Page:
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Azure Production Issues: Not a Nice Thing to Share with Your Friends

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Azure Production Issues: Not a Nice Thing to Share with Your Friends

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Last night I got a call from a close friend.

"Our production SQL Server VM at Azure is down, and we cannot provide service to clients."

A short analysis showed that we were in deep trouble:

  1. The server status was "stopped (failed to start)".
  2. Repeated tries to start the server resulted in starting ... and back to the fail message.
  3. Changing instance configuration as proposed in various forums and blogs resulted in the same fail message.
  4. Microsoft claims that everything is OK with its data centers.
  5. Checking the Azure storage container found out that the specific VHD disk was not updated since the server failure.
Since getting back to a cold backup would cause losing too much data, we had to somehow restore the failed server.
The odds were against us. Yet, lucky us, we could do that by restoring the database files from the VHD (VM disk) file that was available at Azure storage. 
How to Recover from the Stopped (Failed to Start) VM Machine?
  1. Start a new instance in the same availability set (that way you can continue using the same DNS name, instead of also deploying a new version of the app servers).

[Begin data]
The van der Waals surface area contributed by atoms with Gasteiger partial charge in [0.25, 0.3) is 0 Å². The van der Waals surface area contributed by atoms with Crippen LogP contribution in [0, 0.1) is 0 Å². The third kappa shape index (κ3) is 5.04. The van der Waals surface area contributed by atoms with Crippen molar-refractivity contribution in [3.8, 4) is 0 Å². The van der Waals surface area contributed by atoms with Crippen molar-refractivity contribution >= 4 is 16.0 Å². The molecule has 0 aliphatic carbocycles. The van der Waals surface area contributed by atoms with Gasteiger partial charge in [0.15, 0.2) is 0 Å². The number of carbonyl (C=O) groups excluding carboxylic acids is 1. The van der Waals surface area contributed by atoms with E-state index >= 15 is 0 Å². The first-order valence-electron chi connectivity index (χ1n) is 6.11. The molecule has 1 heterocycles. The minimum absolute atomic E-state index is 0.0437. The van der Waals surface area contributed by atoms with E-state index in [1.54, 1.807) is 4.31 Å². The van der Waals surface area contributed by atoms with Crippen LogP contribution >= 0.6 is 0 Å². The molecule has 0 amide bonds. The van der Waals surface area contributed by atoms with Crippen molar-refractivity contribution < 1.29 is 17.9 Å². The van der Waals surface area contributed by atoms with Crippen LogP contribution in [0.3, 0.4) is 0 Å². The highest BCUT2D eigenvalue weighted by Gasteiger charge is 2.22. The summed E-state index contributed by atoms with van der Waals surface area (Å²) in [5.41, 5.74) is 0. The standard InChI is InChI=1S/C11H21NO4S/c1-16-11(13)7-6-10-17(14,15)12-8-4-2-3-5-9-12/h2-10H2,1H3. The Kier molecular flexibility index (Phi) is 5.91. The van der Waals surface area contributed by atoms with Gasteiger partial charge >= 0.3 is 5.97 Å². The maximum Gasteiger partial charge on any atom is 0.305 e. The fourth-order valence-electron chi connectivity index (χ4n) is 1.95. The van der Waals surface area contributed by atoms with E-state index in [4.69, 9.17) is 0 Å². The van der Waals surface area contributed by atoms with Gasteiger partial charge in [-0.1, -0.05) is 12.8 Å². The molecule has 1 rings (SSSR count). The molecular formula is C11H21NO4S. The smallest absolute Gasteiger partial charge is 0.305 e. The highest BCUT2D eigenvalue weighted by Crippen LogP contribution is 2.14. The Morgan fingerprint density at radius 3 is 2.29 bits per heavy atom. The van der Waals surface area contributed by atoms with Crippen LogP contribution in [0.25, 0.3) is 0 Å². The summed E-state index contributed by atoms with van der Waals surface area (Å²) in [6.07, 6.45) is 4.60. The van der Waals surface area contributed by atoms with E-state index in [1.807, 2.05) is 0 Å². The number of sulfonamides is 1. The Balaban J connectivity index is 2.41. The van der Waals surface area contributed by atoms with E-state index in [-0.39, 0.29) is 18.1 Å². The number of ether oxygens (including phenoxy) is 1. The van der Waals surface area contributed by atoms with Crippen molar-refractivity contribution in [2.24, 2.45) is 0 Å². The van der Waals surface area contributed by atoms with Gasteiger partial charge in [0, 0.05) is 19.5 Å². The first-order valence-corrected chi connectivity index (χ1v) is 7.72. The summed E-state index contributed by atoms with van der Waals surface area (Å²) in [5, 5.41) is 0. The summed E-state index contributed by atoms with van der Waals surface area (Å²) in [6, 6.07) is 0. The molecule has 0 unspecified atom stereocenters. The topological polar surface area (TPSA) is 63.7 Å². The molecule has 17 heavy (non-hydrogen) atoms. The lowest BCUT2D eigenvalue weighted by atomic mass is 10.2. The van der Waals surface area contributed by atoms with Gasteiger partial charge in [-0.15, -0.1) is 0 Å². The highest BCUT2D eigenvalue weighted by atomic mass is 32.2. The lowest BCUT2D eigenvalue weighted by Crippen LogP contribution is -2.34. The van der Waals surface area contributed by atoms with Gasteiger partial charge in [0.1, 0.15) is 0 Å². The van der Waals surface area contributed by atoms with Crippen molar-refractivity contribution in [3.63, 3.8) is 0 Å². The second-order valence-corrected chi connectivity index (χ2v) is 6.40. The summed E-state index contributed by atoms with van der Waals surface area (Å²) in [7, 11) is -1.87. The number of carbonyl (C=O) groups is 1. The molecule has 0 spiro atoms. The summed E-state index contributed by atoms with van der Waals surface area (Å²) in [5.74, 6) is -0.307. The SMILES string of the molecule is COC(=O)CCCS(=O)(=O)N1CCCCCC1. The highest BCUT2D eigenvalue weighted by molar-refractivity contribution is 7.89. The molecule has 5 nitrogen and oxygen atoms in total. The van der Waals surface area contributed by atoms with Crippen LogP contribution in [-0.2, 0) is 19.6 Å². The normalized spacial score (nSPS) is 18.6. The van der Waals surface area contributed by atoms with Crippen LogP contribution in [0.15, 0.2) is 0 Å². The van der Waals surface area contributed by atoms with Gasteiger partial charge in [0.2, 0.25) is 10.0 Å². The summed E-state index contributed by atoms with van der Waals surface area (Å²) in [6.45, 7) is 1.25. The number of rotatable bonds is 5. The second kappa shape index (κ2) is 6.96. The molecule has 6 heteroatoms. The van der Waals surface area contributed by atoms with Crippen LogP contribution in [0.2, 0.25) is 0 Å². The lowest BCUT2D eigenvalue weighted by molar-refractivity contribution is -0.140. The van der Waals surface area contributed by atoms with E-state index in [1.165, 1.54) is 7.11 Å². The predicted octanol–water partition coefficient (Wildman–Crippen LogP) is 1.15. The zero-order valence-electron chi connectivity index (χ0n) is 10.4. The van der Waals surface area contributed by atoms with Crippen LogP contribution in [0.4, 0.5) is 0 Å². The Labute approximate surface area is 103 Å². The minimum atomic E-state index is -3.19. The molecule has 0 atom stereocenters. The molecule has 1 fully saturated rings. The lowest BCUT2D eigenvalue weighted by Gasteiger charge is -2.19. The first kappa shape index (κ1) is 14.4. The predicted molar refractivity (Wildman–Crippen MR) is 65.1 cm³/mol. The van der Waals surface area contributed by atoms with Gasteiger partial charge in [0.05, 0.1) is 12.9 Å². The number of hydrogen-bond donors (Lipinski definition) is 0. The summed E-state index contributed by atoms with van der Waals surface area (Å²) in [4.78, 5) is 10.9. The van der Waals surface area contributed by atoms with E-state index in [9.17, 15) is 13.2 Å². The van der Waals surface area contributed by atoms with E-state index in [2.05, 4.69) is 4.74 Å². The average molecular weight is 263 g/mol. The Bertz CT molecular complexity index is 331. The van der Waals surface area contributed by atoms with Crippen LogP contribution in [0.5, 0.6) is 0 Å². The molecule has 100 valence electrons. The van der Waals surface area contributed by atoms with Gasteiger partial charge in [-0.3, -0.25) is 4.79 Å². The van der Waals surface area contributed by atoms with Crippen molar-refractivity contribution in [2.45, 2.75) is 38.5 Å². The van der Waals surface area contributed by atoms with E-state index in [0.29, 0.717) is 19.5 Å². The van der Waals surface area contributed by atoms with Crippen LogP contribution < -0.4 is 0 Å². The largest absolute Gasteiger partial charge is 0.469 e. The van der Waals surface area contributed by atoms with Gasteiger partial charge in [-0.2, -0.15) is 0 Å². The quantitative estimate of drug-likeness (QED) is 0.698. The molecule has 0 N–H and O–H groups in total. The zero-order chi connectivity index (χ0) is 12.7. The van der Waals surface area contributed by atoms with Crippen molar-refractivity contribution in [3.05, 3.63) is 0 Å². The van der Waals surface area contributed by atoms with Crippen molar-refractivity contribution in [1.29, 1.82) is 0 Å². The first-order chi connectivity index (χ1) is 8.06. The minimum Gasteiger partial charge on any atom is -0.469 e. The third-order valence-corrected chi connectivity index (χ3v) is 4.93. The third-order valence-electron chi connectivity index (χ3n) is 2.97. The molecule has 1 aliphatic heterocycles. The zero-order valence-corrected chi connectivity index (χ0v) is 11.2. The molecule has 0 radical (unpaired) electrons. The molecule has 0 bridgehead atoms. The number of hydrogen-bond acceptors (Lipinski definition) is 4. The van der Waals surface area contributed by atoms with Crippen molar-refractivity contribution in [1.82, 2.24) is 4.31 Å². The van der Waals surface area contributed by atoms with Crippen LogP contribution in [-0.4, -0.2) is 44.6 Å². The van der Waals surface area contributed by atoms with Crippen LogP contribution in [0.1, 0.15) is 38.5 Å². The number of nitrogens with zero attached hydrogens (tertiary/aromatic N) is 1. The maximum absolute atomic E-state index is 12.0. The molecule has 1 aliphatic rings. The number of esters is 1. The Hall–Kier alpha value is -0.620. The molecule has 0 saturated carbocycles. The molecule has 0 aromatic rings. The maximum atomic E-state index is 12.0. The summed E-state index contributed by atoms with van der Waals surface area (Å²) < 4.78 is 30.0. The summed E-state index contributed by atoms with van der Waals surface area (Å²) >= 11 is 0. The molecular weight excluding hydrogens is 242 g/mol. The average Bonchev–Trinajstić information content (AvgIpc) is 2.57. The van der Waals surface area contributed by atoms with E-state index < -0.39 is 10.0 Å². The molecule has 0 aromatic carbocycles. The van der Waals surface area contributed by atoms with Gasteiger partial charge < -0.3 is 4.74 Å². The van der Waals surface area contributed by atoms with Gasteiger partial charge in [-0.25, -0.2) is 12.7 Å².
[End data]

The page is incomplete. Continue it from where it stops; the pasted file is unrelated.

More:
2. Attach a new large disk to the instance (the failed server disk was 127GB, make sure the allocated disk is larger).
  3. Start the new machine.
  4. Format the disk as a new drive.
  5. Get to your Azure account and download the VHD file from Azure storage. Make sure you download it to the right disk. We found out that the download process takes several hours even when the blob storage is in the same data center as the VM.
  6. Mount the VHD file you downloaded as a new disk.
  7. Extract the database and log files from the new disk and attach them to the new SQL Server instance.
Other Recommendations
  1. Keep your backup files updated and in a safe place.
  2. Keep your database data and log files out of the system disk, so you could easily attach them to other servers.
Bottom Line
When the going gets tough, the tough get going
Keep Performing,

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Published at DZone with permission of Moshe Kaplan, DZone MVB. See the original article here.

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